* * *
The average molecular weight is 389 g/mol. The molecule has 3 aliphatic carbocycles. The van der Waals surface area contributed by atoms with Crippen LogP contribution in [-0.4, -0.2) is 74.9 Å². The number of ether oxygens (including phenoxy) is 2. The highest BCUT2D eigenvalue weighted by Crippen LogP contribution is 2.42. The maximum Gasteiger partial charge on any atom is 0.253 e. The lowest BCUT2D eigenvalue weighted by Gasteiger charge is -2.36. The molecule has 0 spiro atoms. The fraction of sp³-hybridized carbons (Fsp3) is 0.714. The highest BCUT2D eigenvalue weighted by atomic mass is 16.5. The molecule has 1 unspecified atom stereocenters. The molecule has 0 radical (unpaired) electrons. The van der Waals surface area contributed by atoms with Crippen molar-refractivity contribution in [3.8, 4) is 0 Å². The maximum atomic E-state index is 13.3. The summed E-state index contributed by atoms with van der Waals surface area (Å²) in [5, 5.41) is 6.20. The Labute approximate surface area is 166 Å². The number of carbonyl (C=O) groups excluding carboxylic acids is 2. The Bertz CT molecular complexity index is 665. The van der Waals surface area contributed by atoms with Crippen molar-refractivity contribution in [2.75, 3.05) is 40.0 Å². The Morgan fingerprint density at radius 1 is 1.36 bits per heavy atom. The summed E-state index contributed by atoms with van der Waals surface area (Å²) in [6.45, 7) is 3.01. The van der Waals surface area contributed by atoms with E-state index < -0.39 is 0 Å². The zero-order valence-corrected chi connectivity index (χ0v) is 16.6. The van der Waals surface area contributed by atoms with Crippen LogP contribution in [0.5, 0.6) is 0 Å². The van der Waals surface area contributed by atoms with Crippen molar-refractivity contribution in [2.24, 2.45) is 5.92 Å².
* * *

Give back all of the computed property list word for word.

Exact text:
The average molecular weight is 389 g/mol. The molecule has 3 aliphatic carbocycles. The van der Waals surface area contributed by atoms with Crippen LogP contribution in [-0.4, -0.2) is 74.9 Å². The number of ether oxygens (including phenoxy) is 2. The highest BCUT2D eigenvalue weighted by Crippen LogP contribution is 2.42. The maximum Gasteiger partial charge on any atom is 0.253 e. The lowest BCUT2D eigenvalue weighted by Gasteiger charge is -2.36. The molecule has 0 spiro atoms. The fraction of sp³-hybridized carbons (Fsp3) is 0.714. The highest BCUT2D eigenvalue weighted by atomic mass is 16.5. The molecule has 1 unspecified atom stereocenters. The molecule has 0 radical (unpaired) electrons. The van der Waals surface area contributed by atoms with Crippen molar-refractivity contribution in [3.8, 4) is 0 Å². The maximum atomic E-state index is 13.3. The summed E-state index contributed by atoms with van der Waals surface area (Å²) in [5, 5.41) is 6.20. The Labute approximate surface area is 166 Å². The number of carbonyl (C=O) groups excluding carboxylic acids is 2. The Bertz CT molecular complexity index is 665. The van der Waals surface area contributed by atoms with Crippen molar-refractivity contribution in [2.75, 3.05) is 40.0 Å². The Morgan fingerprint density at radius 1 is 1.36 bits per heavy atom. The summed E-state index contributed by atoms with van der Waals surface area (Å²) in [6.45, 7) is 3.01. The van der Waals surface area contributed by atoms with E-state index < -0.39 is 0 Å². The zero-order valence-corrected chi connectivity index (χ0v) is 16.6. The van der Waals surface area contributed by atoms with Crippen LogP contribution in [0.5, 0.6) is 0 Å². The van der Waals surface area contributed by atoms with Crippen molar-refractivity contribution in [2.24, 2.45) is 5.92 Å².